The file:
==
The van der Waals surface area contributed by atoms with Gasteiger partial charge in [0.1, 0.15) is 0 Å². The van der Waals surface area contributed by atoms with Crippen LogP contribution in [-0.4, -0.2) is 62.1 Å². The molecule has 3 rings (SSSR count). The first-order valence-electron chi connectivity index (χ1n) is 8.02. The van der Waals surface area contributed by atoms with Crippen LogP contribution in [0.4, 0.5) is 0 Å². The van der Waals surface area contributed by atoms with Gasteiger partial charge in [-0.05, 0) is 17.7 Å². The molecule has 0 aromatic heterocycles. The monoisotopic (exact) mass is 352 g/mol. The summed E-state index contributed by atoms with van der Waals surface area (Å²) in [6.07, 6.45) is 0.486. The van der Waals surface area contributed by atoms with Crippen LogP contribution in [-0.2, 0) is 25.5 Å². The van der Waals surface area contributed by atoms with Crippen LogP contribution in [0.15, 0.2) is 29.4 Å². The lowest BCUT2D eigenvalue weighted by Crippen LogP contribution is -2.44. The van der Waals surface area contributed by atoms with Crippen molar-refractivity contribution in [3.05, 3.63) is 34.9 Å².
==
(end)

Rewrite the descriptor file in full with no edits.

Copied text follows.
The van der Waals surface area contributed by atoms with Gasteiger partial charge in [0.1, 0.15) is 0 Å². The van der Waals surface area contributed by atoms with Crippen LogP contribution in [-0.4, -0.2) is 62.1 Å². The molecule has 3 rings (SSSR count). The first-order valence-electron chi connectivity index (χ1n) is 8.02. The van der Waals surface area contributed by atoms with Crippen LogP contribution in [0.4, 0.5) is 0 Å². The van der Waals surface area contributed by atoms with Gasteiger partial charge in [-0.05, 0) is 17.7 Å². The molecule has 0 aromatic heterocycles. The monoisotopic (exact) mass is 352 g/mol. The summed E-state index contributed by atoms with van der Waals surface area (Å²) in [6.07, 6.45) is 0.486. The van der Waals surface area contributed by atoms with Crippen LogP contribution in [-0.2, 0) is 25.5 Å². The van der Waals surface area contributed by atoms with Crippen LogP contribution in [0.15, 0.2) is 29.4 Å². The lowest BCUT2D eigenvalue weighted by Crippen LogP contribution is -2.44. The van der Waals surface area contributed by atoms with Crippen molar-refractivity contribution in [3.05, 3.63) is 34.9 Å².